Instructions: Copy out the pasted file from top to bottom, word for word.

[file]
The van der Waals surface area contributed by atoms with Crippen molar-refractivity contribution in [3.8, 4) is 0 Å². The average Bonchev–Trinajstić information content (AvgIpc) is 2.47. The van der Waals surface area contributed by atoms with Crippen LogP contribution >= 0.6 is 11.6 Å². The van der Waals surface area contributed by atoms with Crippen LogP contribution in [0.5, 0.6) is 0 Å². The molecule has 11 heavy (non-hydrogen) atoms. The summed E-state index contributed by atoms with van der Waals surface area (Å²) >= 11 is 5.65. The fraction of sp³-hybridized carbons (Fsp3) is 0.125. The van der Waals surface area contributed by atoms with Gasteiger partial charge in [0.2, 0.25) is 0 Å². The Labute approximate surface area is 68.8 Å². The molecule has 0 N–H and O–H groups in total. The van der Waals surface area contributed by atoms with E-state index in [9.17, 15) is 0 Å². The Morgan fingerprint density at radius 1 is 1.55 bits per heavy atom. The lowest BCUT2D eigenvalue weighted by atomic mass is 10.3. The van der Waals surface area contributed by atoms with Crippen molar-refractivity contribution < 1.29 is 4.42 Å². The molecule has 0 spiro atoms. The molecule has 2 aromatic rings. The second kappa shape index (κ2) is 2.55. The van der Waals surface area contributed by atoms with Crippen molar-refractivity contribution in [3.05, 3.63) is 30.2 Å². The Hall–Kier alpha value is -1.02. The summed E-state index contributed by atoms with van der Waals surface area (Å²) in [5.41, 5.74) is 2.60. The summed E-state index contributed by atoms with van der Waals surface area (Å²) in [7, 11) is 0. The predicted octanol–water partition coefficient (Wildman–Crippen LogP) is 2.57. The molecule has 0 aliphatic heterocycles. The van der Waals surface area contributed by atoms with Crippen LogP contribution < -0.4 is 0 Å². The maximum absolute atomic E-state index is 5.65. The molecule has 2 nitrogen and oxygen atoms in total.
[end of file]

The van der Waals surface area contributed by atoms with Crippen molar-refractivity contribution in [3.8, 4) is 0 Å². The average Bonchev–Trinajstić information content (AvgIpc) is 2.47. The van der Waals surface area contributed by atoms with Crippen LogP contribution >= 0.6 is 11.6 Å². The van der Waals surface area contributed by atoms with Crippen LogP contribution in [0.5, 0.6) is 0 Å². The molecule has 11 heavy (non-hydrogen) atoms. The summed E-state index contributed by atoms with van der Waals surface area (Å²) >= 11 is 5.65. The fraction of sp³-hybridized carbons (Fsp3) is 0.125. The van der Waals surface area contributed by atoms with Gasteiger partial charge in [0.2, 0.25) is 0 Å². The Labute approximate surface area is 68.8 Å². The molecule has 0 N–H and O–H groups in total. The van der Waals surface area contributed by atoms with E-state index in [9.17, 15) is 0 Å². The Morgan fingerprint density at radius 1 is 1.55 bits per heavy atom. The lowest BCUT2D eigenvalue weighted by atomic mass is 10.3. The van der Waals surface area contributed by atoms with Crippen molar-refractivity contribution < 1.29 is 4.42 Å². The molecule has 0 spiro atoms. The molecule has 2 aromatic rings. The second kappa shape index (κ2) is 2.55. The van der Waals surface area contributed by atoms with Crippen molar-refractivity contribution in [3.05, 3.63) is 30.2 Å². The Hall–Kier alpha value is -1.02. The summed E-state index contributed by atoms with van der Waals surface area (Å²) in [5.41, 5.74) is 2.60. The summed E-state index contributed by atoms with van der Waals surface area (Å²) in [7, 11) is 0. The predicted octanol–water partition coefficient (Wildman–Crippen LogP) is 2.57. The molecule has 0 aliphatic heterocycles. The van der Waals surface area contributed by atoms with Crippen LogP contribution < -0.4 is 0 Å². The maximum absolute atomic E-state index is 5.65. The molecule has 2 nitrogen and oxygen atoms in total.